Today I strive to instill these same values in my own ‘ohana. My loving husband Sione and my three incredible boys Pulotu (13), Michael (12), and Hafu (6) challenge me every day to be a better wife, mom, and person than I was the day before.
Asian Pacific Islander Heritage Month is a celebration of a multitude of cultures, histories, traditions, and contributions that have defined history and made our country a better place. It is also about honoring those who came before us and celebrating the rich legacies they created for all of us to enjoy. One who did was my great grandmother, or Tutu, Bina Mossman, a trailblazer in her own right. Born after the overthrow of the Hawaiian Kingdom, Tutu was a noted music composer, skilled territorial legislator, and respected civic leader. At the invitation of and under the mentorship of Queen Lili’uokalani, she rehearsed her well-known glee club at Washington Place, now the Governor’s Mansion, and composed dozens of mele, or songs, about people, places, and events she loved and enjoyed. Her mele or songs continue to be performed and recorded by today’s artists. She served as the first woman legislator from Hawaii’s fifth district in the Hawai`i Territorial House of Representatives for three terms; was elected National Committeewoman of the Republican Party, and was appointed High Sheriff of the Territory.
As a career civil servant and a Native Hawaiian, I have been able to support the Lahui (the Hawaiian people) by linking Native Hawaiians to federal resources and data, educating those in the federal government about Native Hawaiian and Pacific Islander issues, and providing a much-needed Native Hawaiian voice in conference rooms, meetings, background materials, and briefing documents. Two civil servants who stand as role models for me and served Hawai`i, and the Nation with honor and distinction are the late Senators Daniel K. Inouye and Daniel K. Akaka. Although they were distinctively different in personality, both served with the same heart — a heart for the people of Hawai`i; a heart filled with Aloha. Their collective legacies live on today through their beloved ‘ohana, their loyal staff, the programs they established, the federal dollars they brought to Hawaii, and most of all, through the example they set in negotiating and working collaboratively with colleagues on both sides of the aisle. They were iconic and inspirational examples of what a lifetime in civil service could mean.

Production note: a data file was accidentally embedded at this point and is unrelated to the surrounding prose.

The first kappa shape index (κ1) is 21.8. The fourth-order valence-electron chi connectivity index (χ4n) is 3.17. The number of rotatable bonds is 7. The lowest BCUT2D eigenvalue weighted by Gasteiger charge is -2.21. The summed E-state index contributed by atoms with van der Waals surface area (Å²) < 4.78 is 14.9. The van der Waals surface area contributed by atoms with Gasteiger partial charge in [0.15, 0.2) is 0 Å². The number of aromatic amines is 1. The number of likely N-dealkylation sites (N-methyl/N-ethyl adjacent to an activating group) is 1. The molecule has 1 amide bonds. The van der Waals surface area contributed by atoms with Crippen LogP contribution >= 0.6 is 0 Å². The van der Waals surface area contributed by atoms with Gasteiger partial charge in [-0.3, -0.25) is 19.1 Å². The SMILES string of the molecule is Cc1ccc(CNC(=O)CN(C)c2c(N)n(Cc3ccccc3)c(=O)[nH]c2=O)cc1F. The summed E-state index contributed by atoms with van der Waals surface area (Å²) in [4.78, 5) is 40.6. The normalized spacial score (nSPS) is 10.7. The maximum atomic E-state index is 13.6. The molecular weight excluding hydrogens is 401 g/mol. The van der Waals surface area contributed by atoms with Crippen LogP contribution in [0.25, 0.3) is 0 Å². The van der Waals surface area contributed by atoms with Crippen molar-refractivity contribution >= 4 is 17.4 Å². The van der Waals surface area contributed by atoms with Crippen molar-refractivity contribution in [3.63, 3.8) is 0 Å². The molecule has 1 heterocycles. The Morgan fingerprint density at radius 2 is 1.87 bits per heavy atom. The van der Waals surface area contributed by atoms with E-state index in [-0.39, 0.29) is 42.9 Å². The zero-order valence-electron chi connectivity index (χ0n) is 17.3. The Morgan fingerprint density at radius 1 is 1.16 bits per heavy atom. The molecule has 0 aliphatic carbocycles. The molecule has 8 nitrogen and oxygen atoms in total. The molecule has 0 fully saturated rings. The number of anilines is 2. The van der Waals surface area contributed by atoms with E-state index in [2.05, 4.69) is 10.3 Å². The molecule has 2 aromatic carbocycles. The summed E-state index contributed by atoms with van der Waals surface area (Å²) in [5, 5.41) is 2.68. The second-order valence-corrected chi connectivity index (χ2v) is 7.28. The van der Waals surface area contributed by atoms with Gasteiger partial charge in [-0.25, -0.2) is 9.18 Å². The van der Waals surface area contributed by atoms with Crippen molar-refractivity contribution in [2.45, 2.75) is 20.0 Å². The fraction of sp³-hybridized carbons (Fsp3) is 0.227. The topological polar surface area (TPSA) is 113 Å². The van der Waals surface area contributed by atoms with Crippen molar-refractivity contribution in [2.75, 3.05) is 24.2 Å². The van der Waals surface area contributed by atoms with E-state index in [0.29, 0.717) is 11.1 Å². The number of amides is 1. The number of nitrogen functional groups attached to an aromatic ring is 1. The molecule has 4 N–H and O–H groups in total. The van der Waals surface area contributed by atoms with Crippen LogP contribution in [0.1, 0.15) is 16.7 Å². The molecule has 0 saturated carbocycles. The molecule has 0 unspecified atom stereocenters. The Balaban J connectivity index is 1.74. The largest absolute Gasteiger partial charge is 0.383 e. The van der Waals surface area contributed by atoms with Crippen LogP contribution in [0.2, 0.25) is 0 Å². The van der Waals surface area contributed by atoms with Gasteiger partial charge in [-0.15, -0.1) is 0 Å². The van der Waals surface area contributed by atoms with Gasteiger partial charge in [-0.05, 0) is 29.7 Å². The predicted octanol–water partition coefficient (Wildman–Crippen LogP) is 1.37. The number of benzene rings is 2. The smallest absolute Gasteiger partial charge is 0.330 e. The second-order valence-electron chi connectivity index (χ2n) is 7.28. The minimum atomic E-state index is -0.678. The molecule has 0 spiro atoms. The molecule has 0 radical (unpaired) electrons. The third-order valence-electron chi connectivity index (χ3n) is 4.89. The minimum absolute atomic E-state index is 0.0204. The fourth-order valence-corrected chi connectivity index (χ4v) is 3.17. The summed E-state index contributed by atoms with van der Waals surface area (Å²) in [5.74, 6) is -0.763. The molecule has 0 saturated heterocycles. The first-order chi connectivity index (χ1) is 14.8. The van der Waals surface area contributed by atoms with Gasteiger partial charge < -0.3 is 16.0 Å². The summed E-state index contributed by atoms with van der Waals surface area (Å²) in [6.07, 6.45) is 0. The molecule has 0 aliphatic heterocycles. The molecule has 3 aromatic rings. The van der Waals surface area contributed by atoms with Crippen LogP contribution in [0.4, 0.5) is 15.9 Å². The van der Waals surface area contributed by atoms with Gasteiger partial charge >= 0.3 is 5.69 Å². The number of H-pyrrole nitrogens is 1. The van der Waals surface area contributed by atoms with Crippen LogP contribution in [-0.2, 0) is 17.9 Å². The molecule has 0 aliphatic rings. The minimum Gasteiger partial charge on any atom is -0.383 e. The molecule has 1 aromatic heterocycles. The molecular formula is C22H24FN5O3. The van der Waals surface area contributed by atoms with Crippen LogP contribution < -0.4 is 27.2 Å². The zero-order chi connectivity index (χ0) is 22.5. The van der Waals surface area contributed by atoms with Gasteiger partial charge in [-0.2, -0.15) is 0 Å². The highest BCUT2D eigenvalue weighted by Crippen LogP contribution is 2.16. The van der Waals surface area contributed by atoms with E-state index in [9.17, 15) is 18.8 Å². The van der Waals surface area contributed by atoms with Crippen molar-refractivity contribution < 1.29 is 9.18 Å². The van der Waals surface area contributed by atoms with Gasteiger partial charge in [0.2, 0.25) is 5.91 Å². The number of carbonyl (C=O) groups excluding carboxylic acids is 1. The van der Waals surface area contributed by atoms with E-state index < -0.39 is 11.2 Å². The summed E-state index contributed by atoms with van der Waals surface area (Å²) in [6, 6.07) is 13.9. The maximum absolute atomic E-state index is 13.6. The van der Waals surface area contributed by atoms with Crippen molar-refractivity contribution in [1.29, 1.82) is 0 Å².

To those considering a career in federal government opportunities abound - do your research and learn how you could best contribute to an agency. Success requires a wide array of competencies, including oral and writing skills that are clear and engaging; performance that is biased towards results; and relationships that are supportive, respectful, candid, trusting, and nurturing. To these, I would add leadership – specifically, leadership that values commitment over agreement; loyalty over obedience; moral courage over political correctness; ethical behavior over personal accomplishment; doing good over being right; and public service over personal gain. We know this as servant leadership – leadership that embraces the singular value that defines who I am as a Hawaiian – Aloha. I strive daily to incorporate these values into my academic studies, professional career, and personal life. As it has for me, living your life with Aloha will serve you well!